A tornado of another sort may be about to hit federal employees. The Trump administration and lawmakers have been discussing major changes to pay and benefits for federal employees, as well as  how to reduce the role of unions and make it easier to fire poor workers. Yesterday, Rep. Jason Chaffetz, chairman of the House Oversight and Government Reform Committee, met with President Trump to discuss some of those issues. It’s worth noting that the meeting took place at Trump’s request.

As Eric Katz reported:

Chaffetz told reporters after his meeting he brought up the support in his committee for moving federal employees off a defined benefit...

Solid TSP Growth, An Opening Bid for the 2018 Pay Raise and More

It’s no secret that many Republicans on Capitol Hill are eager to slash federal employee pay and retirement benefits, and now it’s becoming clear the Trump administration is of a similar mindset.

White House Press Secretary Sean Spicer said while announcing the hiring freeze last week that federal employees’ compensation package is no longer realistic.

“Federal employee health and retirement benefits continue to be based on antiquated assumptions and require a level of generosity long since abandoned by most of the private sector,” Spicer said. “Those costs are unsustainable for the federal government, just as they are proving to be unsustainable for state and local governments with similar health and retirement packages.”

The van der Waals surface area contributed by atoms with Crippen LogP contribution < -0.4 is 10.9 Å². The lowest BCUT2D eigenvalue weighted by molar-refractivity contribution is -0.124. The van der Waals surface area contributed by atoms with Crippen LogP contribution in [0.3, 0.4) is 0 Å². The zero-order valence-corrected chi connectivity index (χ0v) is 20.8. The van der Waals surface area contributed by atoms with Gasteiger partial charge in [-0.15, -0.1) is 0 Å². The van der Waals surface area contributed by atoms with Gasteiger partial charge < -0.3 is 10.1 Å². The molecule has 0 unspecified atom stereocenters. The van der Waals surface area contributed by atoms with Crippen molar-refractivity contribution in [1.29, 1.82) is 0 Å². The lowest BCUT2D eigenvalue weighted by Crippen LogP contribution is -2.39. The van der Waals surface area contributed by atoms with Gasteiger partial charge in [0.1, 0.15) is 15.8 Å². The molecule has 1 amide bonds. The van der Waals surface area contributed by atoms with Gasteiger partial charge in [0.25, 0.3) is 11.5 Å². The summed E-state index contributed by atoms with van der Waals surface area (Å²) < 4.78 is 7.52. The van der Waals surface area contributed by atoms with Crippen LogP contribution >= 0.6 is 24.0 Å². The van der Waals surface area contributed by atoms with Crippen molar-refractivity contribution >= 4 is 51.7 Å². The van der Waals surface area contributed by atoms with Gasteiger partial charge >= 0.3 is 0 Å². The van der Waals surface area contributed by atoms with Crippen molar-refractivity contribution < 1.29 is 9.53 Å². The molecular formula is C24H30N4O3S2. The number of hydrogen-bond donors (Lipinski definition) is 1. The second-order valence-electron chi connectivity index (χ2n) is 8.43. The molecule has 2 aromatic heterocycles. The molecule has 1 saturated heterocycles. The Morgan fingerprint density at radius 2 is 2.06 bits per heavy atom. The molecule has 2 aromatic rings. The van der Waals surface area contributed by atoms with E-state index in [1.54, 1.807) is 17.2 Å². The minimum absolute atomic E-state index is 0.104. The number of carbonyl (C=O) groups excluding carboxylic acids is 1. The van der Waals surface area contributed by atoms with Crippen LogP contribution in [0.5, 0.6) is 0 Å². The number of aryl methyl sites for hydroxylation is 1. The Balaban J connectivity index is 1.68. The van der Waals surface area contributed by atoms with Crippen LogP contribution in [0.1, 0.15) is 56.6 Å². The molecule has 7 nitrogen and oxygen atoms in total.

President Trump won’t have to look too far to find congressional allies on this issue. House Oversight and Government Reform Committee Chairman Rep. Jason Chaffetz, R-Utah, has told Government Executive he will push to move new federal hires to a retirement system where they only receive a defined-contribution benefit, like the Thrift Savings Plan (those already vested in their pensions would be protected).

In perhaps one silver lining, Rep. Gerry Connolly, D-Va., has already started working to secure a pay raise for federal employees next...

Hiring Freeze Fallout, Tax Relief, Education Benefits and More

There’s a great deal of uncertainty surrounding the federal hiring freeze President Trump imposed through an executive order he signed on Tuesday. The order exempts military personnel and leaves open exceptions for “limited circumstances” and positions agencies deem “necessary to meet national security or public safety responsibilities.” But because most agencies still await new leadership, it’s unclear how these exceptions may apply.

The questions are myriad: Will employees hired prior to Jan. 23 but not yet on board be able to assume their positions? Will agencies be able to fill jobs essential to their mission, but not typically considered “public safety” positions, such as those for some health care providers? The answers are unclear and highly circumstantial.  

The order requires the Office of Management and Budget and the Office of Personnel Management (neither of which has political leadership at this point) within 90 days to come up with a plan to reduce the size of the federal government through attrition, after which time the hiring moratorium will expire. For those in limbo, three months of uncertainty will likely feel like a very long time. GovExec staff writers are covering developments, so stay tuned for more information.